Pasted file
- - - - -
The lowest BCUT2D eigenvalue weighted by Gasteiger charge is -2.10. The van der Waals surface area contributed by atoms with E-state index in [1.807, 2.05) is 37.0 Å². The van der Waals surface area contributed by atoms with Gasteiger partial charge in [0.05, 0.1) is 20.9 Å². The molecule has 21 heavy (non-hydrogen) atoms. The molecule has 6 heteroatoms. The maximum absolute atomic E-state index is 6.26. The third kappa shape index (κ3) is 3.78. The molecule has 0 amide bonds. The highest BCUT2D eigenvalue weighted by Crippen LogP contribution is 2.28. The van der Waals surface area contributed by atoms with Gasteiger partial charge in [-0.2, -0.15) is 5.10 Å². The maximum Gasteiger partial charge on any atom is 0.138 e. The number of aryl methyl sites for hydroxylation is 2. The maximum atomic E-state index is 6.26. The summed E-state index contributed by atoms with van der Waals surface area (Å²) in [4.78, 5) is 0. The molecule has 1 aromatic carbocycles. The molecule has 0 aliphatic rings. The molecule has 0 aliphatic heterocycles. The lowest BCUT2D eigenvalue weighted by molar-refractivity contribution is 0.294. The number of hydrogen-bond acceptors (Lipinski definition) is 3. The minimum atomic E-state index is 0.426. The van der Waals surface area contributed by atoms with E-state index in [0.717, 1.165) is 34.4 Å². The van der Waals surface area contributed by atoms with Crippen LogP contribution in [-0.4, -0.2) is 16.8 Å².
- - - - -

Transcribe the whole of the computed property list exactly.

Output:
The lowest BCUT2D eigenvalue weighted by Gasteiger charge is -2.10. The van der Waals surface area contributed by atoms with E-state index in [1.807, 2.05) is 37.0 Å². The van der Waals surface area contributed by atoms with Gasteiger partial charge in [0.05, 0.1) is 20.9 Å². The molecule has 21 heavy (non-hydrogen) atoms. The molecule has 6 heteroatoms. The maximum absolute atomic E-state index is 6.26. The third kappa shape index (κ3) is 3.78. The molecule has 0 amide bonds. The highest BCUT2D eigenvalue weighted by Crippen LogP contribution is 2.28. The van der Waals surface area contributed by atoms with Gasteiger partial charge in [-0.2, -0.15) is 5.10 Å². The maximum Gasteiger partial charge on any atom is 0.138 e. The number of aryl methyl sites for hydroxylation is 2. The maximum atomic E-state index is 6.26. The summed E-state index contributed by atoms with van der Waals surface area (Å²) in [4.78, 5) is 0. The molecule has 1 aromatic carbocycles. The molecule has 0 aliphatic rings. The molecule has 0 aliphatic heterocycles. The lowest BCUT2D eigenvalue weighted by molar-refractivity contribution is 0.294. The number of hydrogen-bond acceptors (Lipinski definition) is 3. The minimum atomic E-state index is 0.426. The van der Waals surface area contributed by atoms with E-state index in [0.717, 1.165) is 34.4 Å². The van der Waals surface area contributed by atoms with Crippen LogP contribution in [-0.4, -0.2) is 16.8 Å².